'“To fashion grounds, from whence artes might be coyn’d”: Commerce and the Postlapsarian State in Greville’s Poetry'

CADMAN, Daniel (2017). '“To fashion grounds, from whence artes might be coyn’d”: Commerce and the Postlapsarian State in Greville’s Poetry'. Sidney Journal, 35 (1-2), 119-141. (In Press)

[img] Microsoft Word (Permanent embargo)
Cadman - Greville Commerce [FINAL].docx - Accepted Version
Restricted to Repository staff only
Available under License All rights reserved.

Download (55kB)
Official URL: http://www.sidneysociety.org/?page_id=30

Abstract

A recurring theme in the literary works of Fulke Greville is the process of ‘declination’, Greville’s term for the progressive and irrevocable corruption of humanity and its political institutions. Yet, in contrast to the related apparatuses of the early modern state, Greville represents the emergence of commercial enterprise as a divine gift designed to help a fallen humanity rise above its debased condition. Such a view is coupled with his pragmatic support for commercial relations between nations as a means of maintaining international peace. This article argues that such emphases in Greville’s works provoke a number of ambiguities that arise as he attempts to accommodate pragmatic economic policy within the framework of ‘declination’ and in his Calvinist-influenced narrative of the development of the postlapsarian political state. Such ambiguities arise from the ways in which virtuous and industrious commercial activity will be adopted by a lapsed humanity and will inevitably come to act as a bulwark supporting the compromised institution of monarchy.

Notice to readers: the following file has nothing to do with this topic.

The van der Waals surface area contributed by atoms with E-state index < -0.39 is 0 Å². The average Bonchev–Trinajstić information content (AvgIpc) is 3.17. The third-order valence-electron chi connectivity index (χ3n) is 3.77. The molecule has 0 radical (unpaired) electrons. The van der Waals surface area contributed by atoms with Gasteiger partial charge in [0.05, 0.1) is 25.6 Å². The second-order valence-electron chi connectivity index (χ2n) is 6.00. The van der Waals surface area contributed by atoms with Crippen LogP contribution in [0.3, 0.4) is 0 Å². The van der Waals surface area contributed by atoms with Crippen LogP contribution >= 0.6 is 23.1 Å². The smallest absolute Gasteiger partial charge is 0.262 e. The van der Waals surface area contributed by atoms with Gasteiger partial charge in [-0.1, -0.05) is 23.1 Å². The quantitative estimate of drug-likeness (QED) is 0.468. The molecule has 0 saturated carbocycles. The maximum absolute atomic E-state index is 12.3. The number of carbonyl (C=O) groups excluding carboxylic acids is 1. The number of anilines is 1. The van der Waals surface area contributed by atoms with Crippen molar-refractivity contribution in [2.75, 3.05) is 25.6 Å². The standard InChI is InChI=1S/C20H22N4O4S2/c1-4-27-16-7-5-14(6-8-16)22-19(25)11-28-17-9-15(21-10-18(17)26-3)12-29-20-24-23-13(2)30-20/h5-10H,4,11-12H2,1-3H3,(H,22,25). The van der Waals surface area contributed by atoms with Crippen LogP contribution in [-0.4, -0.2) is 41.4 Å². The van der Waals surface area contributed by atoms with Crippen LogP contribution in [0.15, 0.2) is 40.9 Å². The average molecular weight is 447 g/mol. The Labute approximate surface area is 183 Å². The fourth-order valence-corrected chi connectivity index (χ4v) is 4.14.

Item Type: Article
Research Institute, Centre or Group: Humanities Research Centre
Departments: Development and Society > Humanities
Depositing User: Daniel Cadman
Date Deposited: 06 Apr 2017 10:19
Last Modified: 13 Jun 2017 13:58
URI: http://shura.shu.ac.uk/id/eprint/15500

Actions (login required)

View Item View Item

Downloads

Downloads per month over past year

View more statistics